Molson Acts Coy in ‘Making Friends’

LOS ANGELES Molson USA has launched an ad campaign that calls into question whether its Molson Canadian beer is an aphrodisiac, the brewer said.

The effort, from MDC Partners’ Crispin Porter + Bogusky in Miami, introduces “Making ‘friends’ since 1786” as the tagline, replacing “Let your Molson do the talking.” The campaign includes two print ads, two radio spots and posters created for bars and clubs. Ads center on the brewing fact that Molson Canadian is made with Saskatchewan barley, which contains zinc, an active ingredient in oysters and truffles. The work also contains a coy denial that Saskatchewan barley is an aphrodisiac.

The print ads, appearing in the March issues of Stuff and FHM magazines, bear the headline, “Saskatchewan Barley. Separating Fact From Fiction.”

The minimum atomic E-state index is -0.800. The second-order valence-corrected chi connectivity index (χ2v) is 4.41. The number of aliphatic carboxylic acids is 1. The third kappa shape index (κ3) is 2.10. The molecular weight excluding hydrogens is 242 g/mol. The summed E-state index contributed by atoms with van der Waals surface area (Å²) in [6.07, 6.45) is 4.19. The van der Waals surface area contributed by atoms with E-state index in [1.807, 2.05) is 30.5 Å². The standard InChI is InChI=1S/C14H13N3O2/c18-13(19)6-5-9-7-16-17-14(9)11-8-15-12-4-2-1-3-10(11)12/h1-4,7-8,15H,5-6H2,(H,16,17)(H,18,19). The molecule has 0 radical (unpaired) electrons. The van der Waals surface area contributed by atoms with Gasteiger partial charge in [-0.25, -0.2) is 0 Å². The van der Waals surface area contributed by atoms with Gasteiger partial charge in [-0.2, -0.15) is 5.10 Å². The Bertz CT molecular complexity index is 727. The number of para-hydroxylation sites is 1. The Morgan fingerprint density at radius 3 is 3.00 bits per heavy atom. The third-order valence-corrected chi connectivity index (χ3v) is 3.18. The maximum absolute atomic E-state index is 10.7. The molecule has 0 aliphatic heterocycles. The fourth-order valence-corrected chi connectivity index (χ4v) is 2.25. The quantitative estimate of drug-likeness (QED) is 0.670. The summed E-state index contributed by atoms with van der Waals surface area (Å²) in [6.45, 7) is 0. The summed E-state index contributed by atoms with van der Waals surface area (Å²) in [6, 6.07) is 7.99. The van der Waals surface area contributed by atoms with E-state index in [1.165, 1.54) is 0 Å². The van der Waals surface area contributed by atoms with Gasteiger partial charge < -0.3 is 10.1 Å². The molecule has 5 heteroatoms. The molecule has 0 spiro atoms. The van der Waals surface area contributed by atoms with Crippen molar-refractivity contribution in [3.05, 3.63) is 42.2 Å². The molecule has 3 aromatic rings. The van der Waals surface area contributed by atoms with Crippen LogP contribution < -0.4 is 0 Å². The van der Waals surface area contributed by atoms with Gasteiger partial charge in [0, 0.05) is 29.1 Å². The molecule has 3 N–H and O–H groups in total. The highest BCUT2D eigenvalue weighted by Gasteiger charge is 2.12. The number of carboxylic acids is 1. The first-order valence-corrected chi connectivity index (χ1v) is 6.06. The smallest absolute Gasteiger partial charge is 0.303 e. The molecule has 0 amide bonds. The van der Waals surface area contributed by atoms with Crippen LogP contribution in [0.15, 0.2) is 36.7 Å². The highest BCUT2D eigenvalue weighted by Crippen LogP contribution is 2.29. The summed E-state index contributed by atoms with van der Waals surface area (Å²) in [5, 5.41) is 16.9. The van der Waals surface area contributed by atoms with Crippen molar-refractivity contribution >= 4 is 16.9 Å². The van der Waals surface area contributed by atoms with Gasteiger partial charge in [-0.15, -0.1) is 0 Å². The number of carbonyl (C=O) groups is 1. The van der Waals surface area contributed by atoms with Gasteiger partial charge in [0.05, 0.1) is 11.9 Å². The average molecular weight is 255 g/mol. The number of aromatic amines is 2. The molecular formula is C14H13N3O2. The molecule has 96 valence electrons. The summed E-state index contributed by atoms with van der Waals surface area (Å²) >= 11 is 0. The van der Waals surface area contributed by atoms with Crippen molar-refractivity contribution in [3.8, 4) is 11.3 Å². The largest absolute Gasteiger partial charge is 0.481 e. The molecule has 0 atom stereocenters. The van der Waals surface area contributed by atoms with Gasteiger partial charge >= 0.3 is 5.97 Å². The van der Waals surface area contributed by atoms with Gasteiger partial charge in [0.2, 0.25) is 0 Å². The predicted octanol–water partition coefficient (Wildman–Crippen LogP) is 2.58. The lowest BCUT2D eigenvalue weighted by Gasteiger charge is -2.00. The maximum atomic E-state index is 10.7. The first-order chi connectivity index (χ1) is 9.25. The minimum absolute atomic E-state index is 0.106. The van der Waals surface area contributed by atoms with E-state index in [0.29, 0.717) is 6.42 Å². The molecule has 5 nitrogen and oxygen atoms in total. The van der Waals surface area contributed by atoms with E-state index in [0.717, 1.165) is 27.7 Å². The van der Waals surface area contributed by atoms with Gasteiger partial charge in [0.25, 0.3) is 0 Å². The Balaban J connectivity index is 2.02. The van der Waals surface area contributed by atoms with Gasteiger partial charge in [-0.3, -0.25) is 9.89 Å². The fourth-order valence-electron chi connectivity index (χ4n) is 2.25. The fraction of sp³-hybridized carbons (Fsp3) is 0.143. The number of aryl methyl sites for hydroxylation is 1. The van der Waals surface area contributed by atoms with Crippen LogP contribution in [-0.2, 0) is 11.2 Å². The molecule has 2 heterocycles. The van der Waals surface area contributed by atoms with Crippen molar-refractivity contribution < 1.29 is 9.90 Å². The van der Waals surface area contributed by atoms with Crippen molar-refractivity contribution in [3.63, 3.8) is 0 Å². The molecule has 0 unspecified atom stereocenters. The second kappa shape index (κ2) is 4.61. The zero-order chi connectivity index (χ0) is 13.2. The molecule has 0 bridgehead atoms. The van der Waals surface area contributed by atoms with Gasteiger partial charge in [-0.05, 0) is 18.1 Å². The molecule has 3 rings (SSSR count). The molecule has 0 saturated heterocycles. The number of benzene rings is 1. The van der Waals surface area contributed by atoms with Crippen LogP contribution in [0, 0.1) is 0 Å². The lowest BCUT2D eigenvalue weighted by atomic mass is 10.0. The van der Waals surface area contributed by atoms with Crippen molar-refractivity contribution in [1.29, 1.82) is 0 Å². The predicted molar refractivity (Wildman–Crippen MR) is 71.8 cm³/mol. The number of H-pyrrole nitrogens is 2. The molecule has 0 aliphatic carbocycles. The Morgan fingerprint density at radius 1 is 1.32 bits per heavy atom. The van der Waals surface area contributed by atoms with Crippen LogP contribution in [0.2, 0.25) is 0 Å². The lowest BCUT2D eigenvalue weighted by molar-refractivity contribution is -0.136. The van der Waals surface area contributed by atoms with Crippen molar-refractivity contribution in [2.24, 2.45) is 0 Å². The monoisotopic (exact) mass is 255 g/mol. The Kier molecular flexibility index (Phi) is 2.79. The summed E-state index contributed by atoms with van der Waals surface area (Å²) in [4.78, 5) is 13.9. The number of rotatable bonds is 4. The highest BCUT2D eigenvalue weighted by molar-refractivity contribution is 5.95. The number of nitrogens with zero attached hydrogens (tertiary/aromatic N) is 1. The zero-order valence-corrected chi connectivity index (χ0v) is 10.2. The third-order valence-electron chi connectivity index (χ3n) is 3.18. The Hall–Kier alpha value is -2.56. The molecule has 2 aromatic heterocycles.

Posters acknowledge that Canada’s population has increased 19,000 percent since Molson was founded in 1786, while stating the brand has never made any claims about fathering a nation.

“This is our next effort in reestablishing the Molson brand in the U.S. and driving a connection with the 21-29-year-old guy,” said Steve Breen, vice president of marketing for Molson USA in Golden, Colo.

CP+B developed the creative concept last summer after visiting the Molson brewery in Vancouver, B.C., and speaking with the brew master about the Saskatchewan barley. “It had a certain stickiness to it,” said Bill Wright, CP+B vice president and creative director.

Campaign spending was undisclosed. Molson’s ad expenditures topped $4 million last year, with more than $3 million of that spent on Molson Canadian, according to TNS Media Intelligence/CMR.